Michael Hyatt of Thomas Nelson, writing at The Christian Post thinks that many in the publishing industry are overestimating he growth of eBook sales, which an industry survey suggests will be 50% of book sales by 2014. He believes it will be closer to 25%, and in an update, cites another study that says 22.5% by 2015. He gives four reasons, all of which are valid.
Nonetheless I disagree. I think two factors tend to be underestimated. First, the improvements in technology, and second improvements in distribution, especially in transportability.
If we simply considered ebook reader sales, and reading text on one’s computer screen, Hyatt’s points are well taken. But as technology improves, we will also be seeing the difference between one’s desktop, laptop, and cell phone get blurred more and more. I now carry a small library on my Palm Pixi, including Bibles and a number of general reading books. The Palm Pixi is not that well adapted for reading, but I’m using it anyhow. Newer and better devices are improving readability.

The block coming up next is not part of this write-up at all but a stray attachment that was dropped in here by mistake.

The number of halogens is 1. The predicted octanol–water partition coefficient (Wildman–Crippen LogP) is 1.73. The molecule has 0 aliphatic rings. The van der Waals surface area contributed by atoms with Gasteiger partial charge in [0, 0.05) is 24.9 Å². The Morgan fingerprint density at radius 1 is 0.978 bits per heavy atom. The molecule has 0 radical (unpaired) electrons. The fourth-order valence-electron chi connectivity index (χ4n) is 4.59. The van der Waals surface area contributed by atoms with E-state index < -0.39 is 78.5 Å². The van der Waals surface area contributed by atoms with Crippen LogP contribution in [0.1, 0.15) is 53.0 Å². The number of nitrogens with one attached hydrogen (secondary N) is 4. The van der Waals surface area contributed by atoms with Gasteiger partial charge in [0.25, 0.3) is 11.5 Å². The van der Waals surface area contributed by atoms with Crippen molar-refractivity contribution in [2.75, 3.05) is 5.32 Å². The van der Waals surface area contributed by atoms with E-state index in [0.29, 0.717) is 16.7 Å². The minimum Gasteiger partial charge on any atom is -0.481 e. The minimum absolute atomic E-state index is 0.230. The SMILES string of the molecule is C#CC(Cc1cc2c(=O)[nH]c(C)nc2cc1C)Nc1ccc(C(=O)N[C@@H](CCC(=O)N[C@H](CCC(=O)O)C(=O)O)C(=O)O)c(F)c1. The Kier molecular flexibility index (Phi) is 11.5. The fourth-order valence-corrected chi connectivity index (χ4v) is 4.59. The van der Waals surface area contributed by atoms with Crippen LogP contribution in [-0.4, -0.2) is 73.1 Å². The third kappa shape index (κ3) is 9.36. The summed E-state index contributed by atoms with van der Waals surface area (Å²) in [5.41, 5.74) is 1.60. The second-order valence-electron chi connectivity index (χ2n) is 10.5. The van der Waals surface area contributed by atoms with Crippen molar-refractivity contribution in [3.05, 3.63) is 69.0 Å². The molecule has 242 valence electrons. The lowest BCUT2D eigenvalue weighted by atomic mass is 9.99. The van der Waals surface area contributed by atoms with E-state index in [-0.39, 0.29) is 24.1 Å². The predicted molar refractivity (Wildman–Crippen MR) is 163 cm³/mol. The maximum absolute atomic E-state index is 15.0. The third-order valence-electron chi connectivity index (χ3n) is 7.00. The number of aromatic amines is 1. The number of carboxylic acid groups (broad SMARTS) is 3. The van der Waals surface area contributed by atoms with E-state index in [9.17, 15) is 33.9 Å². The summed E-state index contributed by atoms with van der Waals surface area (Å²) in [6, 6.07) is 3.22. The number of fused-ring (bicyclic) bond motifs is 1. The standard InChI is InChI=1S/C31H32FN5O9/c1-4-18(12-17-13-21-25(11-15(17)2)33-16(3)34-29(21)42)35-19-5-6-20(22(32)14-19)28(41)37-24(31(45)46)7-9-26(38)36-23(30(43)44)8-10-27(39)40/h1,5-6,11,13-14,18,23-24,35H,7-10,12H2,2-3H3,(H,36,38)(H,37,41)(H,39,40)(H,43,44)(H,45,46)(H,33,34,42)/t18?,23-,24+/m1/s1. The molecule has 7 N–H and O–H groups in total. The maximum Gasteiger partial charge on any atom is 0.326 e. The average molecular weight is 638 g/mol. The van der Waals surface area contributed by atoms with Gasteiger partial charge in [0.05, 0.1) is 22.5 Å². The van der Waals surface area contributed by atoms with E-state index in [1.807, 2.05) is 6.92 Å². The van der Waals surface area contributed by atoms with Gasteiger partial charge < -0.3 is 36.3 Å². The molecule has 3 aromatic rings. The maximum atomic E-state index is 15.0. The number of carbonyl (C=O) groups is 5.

I don’t think any of us can predict what reading will be like in 2015. I don’t expect print books to go away, but for a small publisher such as Energion, I expect that ebooks will change from being a nice extra to being the dominant release vehicle for new titles by that time.